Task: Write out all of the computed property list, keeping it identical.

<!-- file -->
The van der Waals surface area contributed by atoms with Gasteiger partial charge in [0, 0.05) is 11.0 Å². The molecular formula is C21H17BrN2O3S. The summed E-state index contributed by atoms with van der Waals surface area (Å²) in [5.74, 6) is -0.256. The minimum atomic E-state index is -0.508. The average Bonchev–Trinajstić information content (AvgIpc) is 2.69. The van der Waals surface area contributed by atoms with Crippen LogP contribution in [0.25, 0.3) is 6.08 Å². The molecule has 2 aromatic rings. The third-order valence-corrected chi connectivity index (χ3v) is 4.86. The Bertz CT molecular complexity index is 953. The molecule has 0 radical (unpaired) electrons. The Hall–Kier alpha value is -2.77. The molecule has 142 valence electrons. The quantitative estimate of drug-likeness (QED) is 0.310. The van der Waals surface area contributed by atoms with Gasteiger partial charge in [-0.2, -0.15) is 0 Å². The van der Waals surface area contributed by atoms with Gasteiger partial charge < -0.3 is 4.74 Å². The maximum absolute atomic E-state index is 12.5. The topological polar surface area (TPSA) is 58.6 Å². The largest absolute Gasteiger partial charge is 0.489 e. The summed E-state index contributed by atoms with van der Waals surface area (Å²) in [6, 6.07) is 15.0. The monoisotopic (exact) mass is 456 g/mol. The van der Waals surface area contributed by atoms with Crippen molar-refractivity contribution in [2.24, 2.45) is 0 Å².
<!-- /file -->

The van der Waals surface area contributed by atoms with Gasteiger partial charge in [0, 0.05) is 11.0 Å². The molecular formula is C21H17BrN2O3S. The summed E-state index contributed by atoms with van der Waals surface area (Å²) in [5.74, 6) is -0.256. The minimum atomic E-state index is -0.508. The average Bonchev–Trinajstić information content (AvgIpc) is 2.69. The van der Waals surface area contributed by atoms with Crippen LogP contribution in [0.25, 0.3) is 6.08 Å². The molecule has 2 aromatic rings. The third-order valence-corrected chi connectivity index (χ3v) is 4.86. The Bertz CT molecular complexity index is 953. The molecule has 0 radical (unpaired) electrons. The Hall–Kier alpha value is -2.77. The molecule has 142 valence electrons. The quantitative estimate of drug-likeness (QED) is 0.310. The van der Waals surface area contributed by atoms with Gasteiger partial charge in [-0.2, -0.15) is 0 Å². The van der Waals surface area contributed by atoms with Gasteiger partial charge < -0.3 is 4.74 Å². The maximum absolute atomic E-state index is 12.5. The topological polar surface area (TPSA) is 58.6 Å². The largest absolute Gasteiger partial charge is 0.489 e. The summed E-state index contributed by atoms with van der Waals surface area (Å²) in [6, 6.07) is 15.0. The monoisotopic (exact) mass is 456 g/mol. The van der Waals surface area contributed by atoms with Crippen molar-refractivity contribution in [2.24, 2.45) is 0 Å².